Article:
Preparing for a hurricane also includes what to do the days following the storm. Hurricanes can cause catastrophic and devastating damage, leaving a unique set of dangers and challenges in their aftermath.
Here are some safety tips to help protect you and your family after the storm.
Listen to Authorities
Many residents across Florida have been issued a mandatory evacuation. This isn’t just to keep you safe during the actual storm but also in the days after. Hurricanes can bring heavy rains that leave roadways damaged and underwater. In addition to flooding, hurricanes often bring about tornadoes, which can result in major destruction, making it unsafe to be out and about or even in the area.
Before you venture out or head back home post-storm, find out what your local authorities are instructing. It may not be safe to return just yet. Buildings may be destroyed, and routes may be inaccessible. Your local authorities will let you know when it is safe to go outside or to return home.
Stay Out of Floodwaters
According to the National Hurricane Center, storm surge is the number one killer during hurricane season. Storm surge is the rise in water levels from the tropical cyclone’s winds piling water toward the coast just before and during landfall. Regardless of where the standing water comes from – storm surge or the storm itself – it can be deadly during and after.
Floodwater can contain many things that can harm your health, including germs, dangerous chemicals, human and livestock waste, wild or stray animals, downed power lines, and other contaminants that can make you sick. Floodwaters can also cause cars to stall or get swept away altogether. It’s best to just stay off roadways and out of the water.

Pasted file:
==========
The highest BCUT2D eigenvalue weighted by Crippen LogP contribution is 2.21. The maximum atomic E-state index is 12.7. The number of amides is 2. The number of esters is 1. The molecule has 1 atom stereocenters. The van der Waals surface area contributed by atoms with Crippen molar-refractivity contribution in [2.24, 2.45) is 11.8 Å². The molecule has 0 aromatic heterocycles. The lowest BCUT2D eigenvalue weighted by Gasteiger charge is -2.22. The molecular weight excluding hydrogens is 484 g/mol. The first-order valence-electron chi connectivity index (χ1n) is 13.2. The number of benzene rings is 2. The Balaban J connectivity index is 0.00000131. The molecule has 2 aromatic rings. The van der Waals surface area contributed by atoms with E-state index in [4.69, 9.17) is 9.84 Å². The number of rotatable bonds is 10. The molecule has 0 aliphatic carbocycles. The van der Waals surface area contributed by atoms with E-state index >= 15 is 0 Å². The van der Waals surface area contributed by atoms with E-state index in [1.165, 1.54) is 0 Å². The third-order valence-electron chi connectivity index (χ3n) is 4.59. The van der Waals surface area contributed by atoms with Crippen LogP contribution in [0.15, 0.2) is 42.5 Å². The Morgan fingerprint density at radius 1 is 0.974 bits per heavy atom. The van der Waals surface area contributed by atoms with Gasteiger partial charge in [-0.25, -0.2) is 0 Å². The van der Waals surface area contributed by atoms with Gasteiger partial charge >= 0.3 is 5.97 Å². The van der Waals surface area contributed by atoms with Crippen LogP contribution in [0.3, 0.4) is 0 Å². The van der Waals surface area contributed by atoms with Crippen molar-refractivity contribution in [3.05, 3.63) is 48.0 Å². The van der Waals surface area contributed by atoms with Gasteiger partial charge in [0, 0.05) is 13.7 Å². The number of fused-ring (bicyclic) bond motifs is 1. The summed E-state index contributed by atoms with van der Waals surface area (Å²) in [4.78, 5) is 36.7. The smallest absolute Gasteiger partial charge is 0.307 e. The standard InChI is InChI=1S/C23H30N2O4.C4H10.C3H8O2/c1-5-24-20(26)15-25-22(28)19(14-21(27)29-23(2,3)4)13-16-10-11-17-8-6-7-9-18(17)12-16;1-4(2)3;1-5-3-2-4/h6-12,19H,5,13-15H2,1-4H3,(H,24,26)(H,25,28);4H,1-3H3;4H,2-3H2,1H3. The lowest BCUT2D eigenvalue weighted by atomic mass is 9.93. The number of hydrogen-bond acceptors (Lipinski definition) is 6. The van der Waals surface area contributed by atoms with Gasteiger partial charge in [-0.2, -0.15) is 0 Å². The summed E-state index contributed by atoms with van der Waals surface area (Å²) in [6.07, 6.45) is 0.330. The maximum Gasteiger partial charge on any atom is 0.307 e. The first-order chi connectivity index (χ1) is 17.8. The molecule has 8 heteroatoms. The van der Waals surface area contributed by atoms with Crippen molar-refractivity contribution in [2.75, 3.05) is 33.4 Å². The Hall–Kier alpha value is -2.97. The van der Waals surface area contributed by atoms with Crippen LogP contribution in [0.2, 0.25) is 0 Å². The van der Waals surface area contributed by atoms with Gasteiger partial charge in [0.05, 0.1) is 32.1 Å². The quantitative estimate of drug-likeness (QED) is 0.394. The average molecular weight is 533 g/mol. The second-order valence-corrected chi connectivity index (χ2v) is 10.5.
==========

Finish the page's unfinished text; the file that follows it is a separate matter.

Look For Downed Power Lines
Severe storms and hurricanes often cause major power outages. This can leave power lines loose and dangling. Keep an eye out for fallen power lines that may be hanging overhead, and stay clear. Call your electrical company to report.
Prevent Carbon Monoxide Poisoning
Sadly, following a storm, there is usually always a news story about a death caused by carbon monoxide poisoning. If you plan to use a generator if you lose power, make sure you set it up outside where there is proper ventilation. Other fuel-burning equipment that creates carbon monoxide includes grills and camp stoves. Never use such equipment inside your house or garage. Keep it outside and at least 20 feet from any window, door, or vent. You can’t smell carbon monoxide, so it’s a good idea to have a CO detector to be safe.
Practice Good Hygiene
Stress and anxiety levels are high during natural disasters like hurricanes. This can leave your body and immune system vulnerable. Proper and frequent handwashing is vital following a hurricane. Communicable diseases can threaten your health in the aftermath of a hurricane. Flood-tainted food and water supplies, crowded shelters, and overburdened sewage systems can contribute to the spread of various illnesses. Diseases sometimes seen after hurricanes include gastrointestinal illnesses, hepatitis A, and tetanus. If you don’t have clean water to wash your hands, be sure to boil the water and always use soap!
Be Smart About Food and Water
Don’t ever eat food that has come into contact with flood or stormwater. Contaminated food can make you sick and causes gastrointestinal issues. If you lose power and your perishable items have not been refrigerated properly, throw them away. Listen to authorities about water safety. Always use bottled or treated water to drink and even brush your teeth. If you’re not sure about something, don’t use it!